With both his condition and his attempts to help others now well-known, he said chefs who recognize his name when he reserves a table surprised him with dishes dedicated to strong flavors in the hope that he can savor something.

A loathing for blandness is what caused Mr. Crippa to eat in the first place.

He grew up eating plain pasta and supermarket mozzarella while his father, a carpenter, and his mother, a school principal, worked long hours and showed little interest in food. At the age of 7 at the beach, he put in his mouth a yellow datterino tomato, salted with sea water, and the mixture of acid, salt and sweetness, he recalled, opened his senses to a new universe filled with flavors. .

He began to bake roasts and cakes for his family. When he was 8, he tried 15 times – without success – to make coconut soufflé. Instead of posters of footballers, the walls of his room were decorated with newspaper clippings ranking the best Italian chefs.

At 14, Mr. Crippa met Luciano Tona, famous as a teacher of great chefs, who became his mentor, getting him jobs helping in the kitchens of famous restaurants. At 22, he was running the Antica Corte Pallavicina restaurant in northern Italy when he earned his first Michelin star.

Graduated in gastronomic sciences from Slow Food University, he began a career as a consultant, critic and historian of cooking.

“I was a great taster,” he said. “It’s something you were born with. “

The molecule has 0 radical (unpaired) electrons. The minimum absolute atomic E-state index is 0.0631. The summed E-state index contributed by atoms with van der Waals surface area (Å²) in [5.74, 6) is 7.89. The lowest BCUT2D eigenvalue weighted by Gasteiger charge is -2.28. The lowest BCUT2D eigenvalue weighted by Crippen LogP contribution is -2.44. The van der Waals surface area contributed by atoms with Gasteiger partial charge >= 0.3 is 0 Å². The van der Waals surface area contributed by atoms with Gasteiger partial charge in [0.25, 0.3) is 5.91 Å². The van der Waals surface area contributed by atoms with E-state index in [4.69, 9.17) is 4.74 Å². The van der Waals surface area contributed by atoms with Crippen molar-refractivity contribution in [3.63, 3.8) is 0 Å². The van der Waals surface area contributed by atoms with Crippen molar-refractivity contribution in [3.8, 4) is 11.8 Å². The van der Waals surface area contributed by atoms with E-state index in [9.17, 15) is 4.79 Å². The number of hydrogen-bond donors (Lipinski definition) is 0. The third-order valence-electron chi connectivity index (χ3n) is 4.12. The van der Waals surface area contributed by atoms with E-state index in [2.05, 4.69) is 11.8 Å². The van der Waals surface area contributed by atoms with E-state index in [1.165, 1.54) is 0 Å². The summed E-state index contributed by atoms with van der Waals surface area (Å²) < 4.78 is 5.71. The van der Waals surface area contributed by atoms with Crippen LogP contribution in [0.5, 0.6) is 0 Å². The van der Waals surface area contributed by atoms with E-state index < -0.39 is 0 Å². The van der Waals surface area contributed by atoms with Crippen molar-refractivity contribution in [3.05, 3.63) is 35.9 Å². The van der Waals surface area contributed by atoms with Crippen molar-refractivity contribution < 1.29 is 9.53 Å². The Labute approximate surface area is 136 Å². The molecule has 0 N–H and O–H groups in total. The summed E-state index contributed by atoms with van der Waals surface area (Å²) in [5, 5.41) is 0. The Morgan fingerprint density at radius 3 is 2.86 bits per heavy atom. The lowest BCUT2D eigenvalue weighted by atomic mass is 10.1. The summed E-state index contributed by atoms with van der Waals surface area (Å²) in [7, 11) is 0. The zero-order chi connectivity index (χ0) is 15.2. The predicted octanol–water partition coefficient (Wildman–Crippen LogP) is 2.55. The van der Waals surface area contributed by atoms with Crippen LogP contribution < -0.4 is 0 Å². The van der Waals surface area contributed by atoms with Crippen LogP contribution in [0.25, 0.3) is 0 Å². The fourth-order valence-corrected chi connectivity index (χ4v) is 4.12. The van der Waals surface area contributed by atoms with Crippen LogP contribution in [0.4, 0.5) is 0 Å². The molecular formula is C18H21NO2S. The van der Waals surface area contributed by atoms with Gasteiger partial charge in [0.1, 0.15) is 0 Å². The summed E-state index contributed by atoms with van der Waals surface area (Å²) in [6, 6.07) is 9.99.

Until the coronavirus took it out.

“You sit at a table with your friends and eat a plate of spaghetti with tomato sauce that has no taste,” Mr. Crippa said. “That dry, tired, flat, smothered cardboard spaghetti plate is becoming emotionally debilitating.”

When even a fraction of his lost senses returned in September – when for the first time in months he smelled a faint coconut scent in his shower gel – it was so overwhelming that he sobbed.

Part of his mission is not only to try to help people regain their sense of taste, but also to provide support to the people who are going through what he has done.

“When this happened to me,” he said, “I felt completely alone.”

To further help those who contact him, Mr. Crippa often puts them in touch with Arianna Di Stadio, a professor of neuroscience who is experimenting with a treatment at San Giovanni Hospital in Rome that works in helping patients regain their sense of smell. .

Dr Di Stadio said Mr Crippa’s gastronomic approach to loss of smell was far from a guarantee of success. But drawing more attention to the problem, she added, could only help.

“I am a scientist,” said Dr Di Stadio. “He has a simpler way of communicating.

The group that had signed up for their training sessions in the sensory lab at the Catholic University of the Sacred Heart of Plaisance said the support Mr Crippa offered was a vital part of the experience.

“Finding out about Michele made me feel more secure and better understood,” said Martina Madaschi, 22, a workshop student who lost her sense of smell a year ago after contracting the virus in Bergamo, one of the most affected cities in the world. She now had a hard time smelling the almond extract in an unlabeled bottle placed under her nose.

Mr. Crippa knelt down next to Ms. Madaschi and asked her to remember the “taste, texture, smell” of nuts. She could not. But then he gave her a vial with mint in it and guided her through her memories of a summer night.

“Virgin mojito,” Ms. Madaschi said, recalling the minty smell of the drink. “I would never have recognized it on my own.”

Mr. Crippa said these little moments of success have strengthened his commitment to helping others find what he loves most.

“Do you have any idea,” he said, “how much I miss Barolo tastings?”